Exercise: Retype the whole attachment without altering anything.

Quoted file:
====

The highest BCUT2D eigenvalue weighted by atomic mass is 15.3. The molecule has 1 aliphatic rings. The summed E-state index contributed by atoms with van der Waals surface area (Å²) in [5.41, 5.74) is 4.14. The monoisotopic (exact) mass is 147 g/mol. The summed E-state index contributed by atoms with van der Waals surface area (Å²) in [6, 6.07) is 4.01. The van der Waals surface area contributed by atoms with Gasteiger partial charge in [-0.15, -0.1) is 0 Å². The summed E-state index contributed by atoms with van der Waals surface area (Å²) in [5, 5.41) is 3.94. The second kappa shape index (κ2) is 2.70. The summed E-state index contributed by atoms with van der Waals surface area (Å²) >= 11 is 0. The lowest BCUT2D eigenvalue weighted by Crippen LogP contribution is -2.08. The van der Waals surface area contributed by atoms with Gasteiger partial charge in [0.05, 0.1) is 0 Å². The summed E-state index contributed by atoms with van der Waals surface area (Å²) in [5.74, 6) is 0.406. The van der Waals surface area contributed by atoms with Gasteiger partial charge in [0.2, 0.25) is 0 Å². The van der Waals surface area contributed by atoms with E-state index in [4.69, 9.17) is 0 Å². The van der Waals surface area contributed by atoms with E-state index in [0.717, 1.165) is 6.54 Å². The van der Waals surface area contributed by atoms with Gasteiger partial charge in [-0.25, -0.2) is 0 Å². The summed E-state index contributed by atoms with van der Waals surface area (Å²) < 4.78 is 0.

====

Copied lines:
The highest BCUT2D eigenvalue weighted by atomic mass is 15.3. The molecule has 1 aliphatic rings. The summed E-state index contributed by atoms with van der Waals surface area (Å²) in [5.41, 5.74) is 4.14. The monoisotopic (exact) mass is 147 g/mol. The summed E-state index contributed by atoms with van der Waals surface area (Å²) in [6, 6.07) is 4.01. The van der Waals surface area contributed by atoms with Gasteiger partial charge in [-0.15, -0.1) is 0 Å². The summed E-state index contributed by atoms with van der Waals surface area (Å²) in [5, 5.41) is 3.94. The second kappa shape index (κ2) is 2.70. The summed E-state index contributed by atoms with van der Waals surface area (Å²) >= 11 is 0. The lowest BCUT2D eigenvalue weighted by Crippen LogP contribution is -2.08. The van der Waals surface area contributed by atoms with Gasteiger partial charge in [0.05, 0.1) is 0 Å². The summed E-state index contributed by atoms with van der Waals surface area (Å²) in [5.74, 6) is 0.406. The van der Waals surface area contributed by atoms with Gasteiger partial charge in [0.2, 0.25) is 0 Å². The van der Waals surface area contributed by atoms with E-state index in [4.69, 9.17) is 0 Å². The van der Waals surface area contributed by atoms with E-state index in [0.717, 1.165) is 6.54 Å². The van der Waals surface area contributed by atoms with Gasteiger partial charge in [-0.25, -0.2) is 0 Å². The summed E-state index contributed by atoms with van der Waals surface area (Å²) < 4.78 is 0.